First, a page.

ELECTRODES OF TOMORROW
Professor Jens Schouenborg of the Neuronano Research Center at the
University of Lund, Sweden, on nano- and micro-scaled electrodes for
groundbreaking research in neuroscience and clinical medicine
Pan European Networks: Science & Technology
06
158
PROFILE
W
ith the technology of tomorrow we hope to be able
to help the severely disabled – patients suffering
from paralysis or movement disorders, from
intractable depression, epilepsy or chronic pain.We work hard to
develop the next generation of devices often referred to as neural
interfaces – small electrodes implanted in the human brain or
spinal cord – equipped with wireless connections to external
electronics and computers, with the purpose of understanding
fundamental brain functions and restoring lost function by
recording from and stimulating the nervous system.
The Neuronano Research Center (NRC) is an inter-disciplinary
research centre at the Medical Faculty of Lund University, Sweden,
co-ordinated by Professor Jens Schouenborg.Within NRC,
researchers from four different faculties (medicine, technology,
science and the humanities) design the electrodes of tomorrow.
With a focus on developing biocompatible multichannel
electrodes, NRC is rapidly becoming one of the internationally
leading centres in the field.
By embedding the electrodes in a
dissolvable support matrix, the
problem of inserting ultra-thin
electrodes into the soft brain
tissue with preserved electrode
architecture has been solved.
The use of these new electrodes for the continuous monitoring and
stimulation of nerve cells under physiological conditions will
provide the researchers with enormous possibilities to understand
how the brain functions, for instance, during learning. It also
provides completely new possibilities to treat several severe
medical conditions such as drug resistant depression, chronic
pain, and a number of neurodegenerative disorders.
The nervous system will, for the foreseeable future, constitute one
of the great challenges of the scientific community and diseases
affecting the nervous system will continue to cause suffering for
individuals and substantial costs for society. This is particularly
true in view of the increase of neurodegenerative diseases,
chronic pain and depression in an ageing population worldwide.
Neurophysiology in combination with micro and nanotechnology
will be invaluable tools for clarifying fundamental questions about
brain function, and will contribute to the development of
treatment strategies in the battle against a wide range of
disorders of the nervous system.
Already today, so called Deep Brain Stimulation (DBS) is the most
successful treatment of the advanced stages of Parkinson’s
disease and new studies indicate that it will also be useful in
severely depressed patients. The use of spinal cord stimulators for
pain control is another promising clinical treatment. However,
current electrodes for clinical use are quite primitive (large size,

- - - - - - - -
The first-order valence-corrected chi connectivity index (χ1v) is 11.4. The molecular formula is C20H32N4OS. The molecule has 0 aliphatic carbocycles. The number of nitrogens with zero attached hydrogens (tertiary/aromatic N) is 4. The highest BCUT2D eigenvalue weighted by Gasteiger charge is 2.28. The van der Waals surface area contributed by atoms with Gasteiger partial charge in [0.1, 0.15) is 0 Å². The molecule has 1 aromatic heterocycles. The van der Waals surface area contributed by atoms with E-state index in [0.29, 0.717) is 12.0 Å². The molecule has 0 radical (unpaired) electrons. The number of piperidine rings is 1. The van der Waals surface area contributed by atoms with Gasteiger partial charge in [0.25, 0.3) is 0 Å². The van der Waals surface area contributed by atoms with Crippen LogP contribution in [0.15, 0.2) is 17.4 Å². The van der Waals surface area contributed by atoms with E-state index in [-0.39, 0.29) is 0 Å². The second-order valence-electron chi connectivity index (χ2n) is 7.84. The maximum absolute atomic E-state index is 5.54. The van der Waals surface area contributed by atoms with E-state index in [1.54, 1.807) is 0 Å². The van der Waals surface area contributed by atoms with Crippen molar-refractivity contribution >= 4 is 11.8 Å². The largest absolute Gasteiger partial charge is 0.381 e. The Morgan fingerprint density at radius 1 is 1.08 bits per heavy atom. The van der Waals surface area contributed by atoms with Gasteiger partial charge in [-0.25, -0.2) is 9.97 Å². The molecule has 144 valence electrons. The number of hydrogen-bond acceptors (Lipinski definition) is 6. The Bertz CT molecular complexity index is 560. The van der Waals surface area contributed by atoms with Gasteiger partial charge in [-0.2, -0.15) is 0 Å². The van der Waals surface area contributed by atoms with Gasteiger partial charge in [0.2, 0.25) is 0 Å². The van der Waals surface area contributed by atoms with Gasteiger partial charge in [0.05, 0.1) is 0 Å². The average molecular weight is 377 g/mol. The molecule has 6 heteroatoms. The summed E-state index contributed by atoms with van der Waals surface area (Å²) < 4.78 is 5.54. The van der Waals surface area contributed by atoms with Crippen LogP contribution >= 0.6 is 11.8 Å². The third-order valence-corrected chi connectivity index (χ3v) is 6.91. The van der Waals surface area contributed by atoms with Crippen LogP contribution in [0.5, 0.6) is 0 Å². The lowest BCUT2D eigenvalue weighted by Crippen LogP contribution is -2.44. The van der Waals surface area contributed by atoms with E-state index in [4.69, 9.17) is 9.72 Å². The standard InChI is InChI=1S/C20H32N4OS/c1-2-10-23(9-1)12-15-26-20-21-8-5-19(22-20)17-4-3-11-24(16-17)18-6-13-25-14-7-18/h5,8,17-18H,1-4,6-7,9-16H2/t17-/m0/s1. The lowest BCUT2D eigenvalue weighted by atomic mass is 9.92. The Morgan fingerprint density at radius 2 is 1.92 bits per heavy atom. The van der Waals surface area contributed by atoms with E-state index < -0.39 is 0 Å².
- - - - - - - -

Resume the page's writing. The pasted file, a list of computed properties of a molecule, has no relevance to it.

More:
few channels) and suffer from low specificity, side effects, loss of
device function over time, and destruction of tissue, sometimes
leading to fatal consequences.
NRC is focused on developing electrodes that have the potential
of being implanted in humans and animals for many years. To
achieve this goal we pay special attention to elucidate how to
control and eventually eliminate the long-term tissue reactions to
the implants. These reactions normally lead to encapsulation of
the implants and loss of function. This knowledge has been
incorporated in our electrode development. So far, four types of
ultra-thin and flexible multichannel electrodes have been
developed: (1) a wire bundle construct (diameter of each wire 7-
12μm) with anchors near their respective tips; (2) a chip
electrode (10-12μm thick) built on a very thin layer of polymer
with lateral protrusions serving the dual role of electrodes and
anchors; (3) electrodes which are flexible in 3D; and (4) a
nanowire based electrode. The first generations of these
constructs have been tested
in vivo
with very promising results
regarding stability and type of neuronal elements that can be
recorded from.
The NRC electrodes are flexible and elastic and can be anchored
in the target tissue. By embedding the electrodes in a dissolvable
support matrix, the problem of inserting ultra-thin electrodes into
the soft brain tissue with preserved electrode architecture has
been solved. In addition, nanoparticles containing different drugs
(e.g. anti-inflammatory substances or analgesics) can be
incorporated in the dissolvable matrix. After the matrix is
dissolved, the electrodes are highly flexible and can thus follow
the constantly moving tissue leading to reduced tissue
inflammation. This is particularly important for electrodes that are
to be implanted in the brain stem, spinal cord and peripheral
nerves, locations that exhibit considerable movements.
To allow wireless communications with these electrode implants,
NRC develops technology for telemetry, including new and efficient
NEURODEGENERATIVE RESEARCH
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